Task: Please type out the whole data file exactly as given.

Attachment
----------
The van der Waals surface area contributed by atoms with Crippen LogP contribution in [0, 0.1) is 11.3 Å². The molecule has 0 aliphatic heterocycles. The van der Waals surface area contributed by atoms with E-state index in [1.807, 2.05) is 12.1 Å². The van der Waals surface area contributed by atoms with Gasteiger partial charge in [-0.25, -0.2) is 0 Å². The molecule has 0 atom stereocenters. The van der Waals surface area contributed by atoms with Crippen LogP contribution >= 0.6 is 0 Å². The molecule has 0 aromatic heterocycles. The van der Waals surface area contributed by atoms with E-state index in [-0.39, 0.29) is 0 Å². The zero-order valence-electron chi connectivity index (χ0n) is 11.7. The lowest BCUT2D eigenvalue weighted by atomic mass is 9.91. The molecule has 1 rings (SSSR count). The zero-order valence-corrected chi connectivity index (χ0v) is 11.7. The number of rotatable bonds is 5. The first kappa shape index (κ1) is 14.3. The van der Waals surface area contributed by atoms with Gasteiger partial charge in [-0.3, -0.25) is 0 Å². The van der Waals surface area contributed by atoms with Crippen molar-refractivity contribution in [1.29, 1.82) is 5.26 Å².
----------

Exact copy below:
The van der Waals surface area contributed by atoms with Crippen LogP contribution in [0, 0.1) is 11.3 Å². The molecule has 0 aliphatic heterocycles. The van der Waals surface area contributed by atoms with E-state index in [1.807, 2.05) is 12.1 Å². The van der Waals surface area contributed by atoms with Gasteiger partial charge in [-0.25, -0.2) is 0 Å². The molecule has 0 atom stereocenters. The van der Waals surface area contributed by atoms with Crippen LogP contribution >= 0.6 is 0 Å². The molecule has 0 aromatic heterocycles. The van der Waals surface area contributed by atoms with E-state index in [-0.39, 0.29) is 0 Å². The zero-order valence-electron chi connectivity index (χ0n) is 11.7. The lowest BCUT2D eigenvalue weighted by atomic mass is 9.91. The molecule has 1 rings (SSSR count). The zero-order valence-corrected chi connectivity index (χ0v) is 11.7. The number of rotatable bonds is 5. The first kappa shape index (κ1) is 14.3. The van der Waals surface area contributed by atoms with Gasteiger partial charge in [-0.3, -0.25) is 0 Å². The van der Waals surface area contributed by atoms with Crippen molar-refractivity contribution in [1.29, 1.82) is 5.26 Å².